Skip to main content

Summer School 2019



 Our political views are shaped by the circumstances we find ourselves in and how we relate to our situation.
How does a socialist understanding of capitalism and the aim for a free and equal world compare with other political stances and belief systems?

Why should we have a socialist viewpoint?

 And how does it impact on our lives? Our weekend of talks and discussion looks at what it means to have a socialist outlook in the 21st century.

Full residential cost (including accommodation and meals Friday evening to Sunday afternoon) is £100. The concessionary rate is £50. Day visitors are welcome, but please book in advance.

E-mail enquiries should be sent to spgbschool@yahoo.co.uk.

 Book a place online, or send a cheque (payable to the Socialist Party of Great Britain) with your contact details to Summer School, The Socialist Party, 52 Clapham High Street, London, SW4 7UN.

Be Realistic: Demand The Inevitable

– Edmund Griffiths
This talk will look at the notions of the impossible and the inevitable in a range of belief systems, including (but not limited to) socialism and other political belief systems. Why are people attracted to ideas that seem to be either impossible or inevitable? Or put off by them? What does it mean to campaign for something that might be impossible, or inevitable? What happens when assessments of impossibility or inevitability change? How do people believe that an impossible thing is true anyway? Or that an inevitable thing may never happen?
Besides socialism, the talk will hopefully address impossibility and inevitability in contexts such as liberalism, capitalism, flat earth, the end of the world, extraterrestrial life, Scottish independence etc.

Living In Capitalism As A Socialist

– Janet Surman
Profit is the backbone of capitalism and profit is made from a plethora of resources, the greatest and most easily attainable of which is the global human resource, to be found in any village, town or city anywhere on the planet. The capitalist system is well known for waste as a necessary part of maximising profit and there is no greater waste than that of the human potential trapped in non-productive, non-useful work.
This session will take a look at the human misery attached to jobs, to work that many don’t really want to do but have to do to survive and will also look at the opposite position when human potential can be fulfilled to the satisfaction, and pleasure even, of billions of individual human beings.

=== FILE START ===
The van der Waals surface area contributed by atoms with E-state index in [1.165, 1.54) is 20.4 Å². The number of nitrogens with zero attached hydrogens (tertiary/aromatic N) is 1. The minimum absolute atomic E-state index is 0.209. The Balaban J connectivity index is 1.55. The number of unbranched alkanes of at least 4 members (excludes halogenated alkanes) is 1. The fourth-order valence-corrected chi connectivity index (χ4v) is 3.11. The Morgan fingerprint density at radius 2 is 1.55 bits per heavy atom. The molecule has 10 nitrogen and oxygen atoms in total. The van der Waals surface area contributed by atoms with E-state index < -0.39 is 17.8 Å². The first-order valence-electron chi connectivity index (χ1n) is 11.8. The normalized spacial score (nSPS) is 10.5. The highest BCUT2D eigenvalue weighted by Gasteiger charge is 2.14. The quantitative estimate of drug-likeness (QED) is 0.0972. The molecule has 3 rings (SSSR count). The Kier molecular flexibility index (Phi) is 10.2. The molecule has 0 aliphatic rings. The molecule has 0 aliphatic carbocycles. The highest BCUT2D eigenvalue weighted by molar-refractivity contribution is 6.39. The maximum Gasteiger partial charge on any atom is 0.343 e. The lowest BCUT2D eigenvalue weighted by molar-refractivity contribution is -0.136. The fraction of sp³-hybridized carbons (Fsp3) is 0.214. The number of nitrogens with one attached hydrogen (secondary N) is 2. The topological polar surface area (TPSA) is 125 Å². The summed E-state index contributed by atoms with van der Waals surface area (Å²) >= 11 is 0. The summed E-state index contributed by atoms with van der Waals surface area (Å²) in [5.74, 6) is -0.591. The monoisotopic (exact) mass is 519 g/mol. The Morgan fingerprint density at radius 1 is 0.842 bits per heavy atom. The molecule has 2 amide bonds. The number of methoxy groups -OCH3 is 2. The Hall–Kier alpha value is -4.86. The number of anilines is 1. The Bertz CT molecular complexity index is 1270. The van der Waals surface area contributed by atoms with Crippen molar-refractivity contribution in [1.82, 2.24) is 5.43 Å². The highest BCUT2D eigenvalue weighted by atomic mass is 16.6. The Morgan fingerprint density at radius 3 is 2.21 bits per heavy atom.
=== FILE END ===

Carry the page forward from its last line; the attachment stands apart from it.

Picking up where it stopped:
“A map of the world that does not include Utopia is not worth even glancing at.” Oscar Wilde

Team Human’: Can You Live A ‘Normal’ Life In Capitalism?

– Howard Moss
Someone recently wrote a book called ‘Team Human’ which emphasised that humans are social creatures who are most happy and fulfilled when working together for common goals. But how do we stay human in the vast antihuman infrastructure that is capitalism which constantly undermines our capacity to work together and connect with one another?
Despite the powerful forces that set us against one another (employment, nationalism, monetary gain), people are at their happiest when associating together in, for example, clubs, societies, family groups and social and political activities, which involve working with and helping other human beings. Socialists do this too. They belong to local clubs, community groups and trade unions. But how do they – or should they – react to being asked to go further and be associated with campaigns which involve, say, lobbying governments to improve conditions in particular areas, signing petitions calling on political parties to support certain changes in the law, or being members of or giving money to charities which seek to remedy deficiencies in social provision (e.g. housing, health care) or to save people from the consequences of sudden disasters, natural or man-made?
The Socialist view is that time spent in attempts to reform capitalism is time wasted. But on a human, day-to-day level, Socialists often find it difficult just to stand by and do nothing. So how do we cope with the constant dilemmas thrown up by wanting to spend our time helping to create a truly associative social system, yet constantly being called upon to help patch up the contrary arrangements fundamental to capitalism?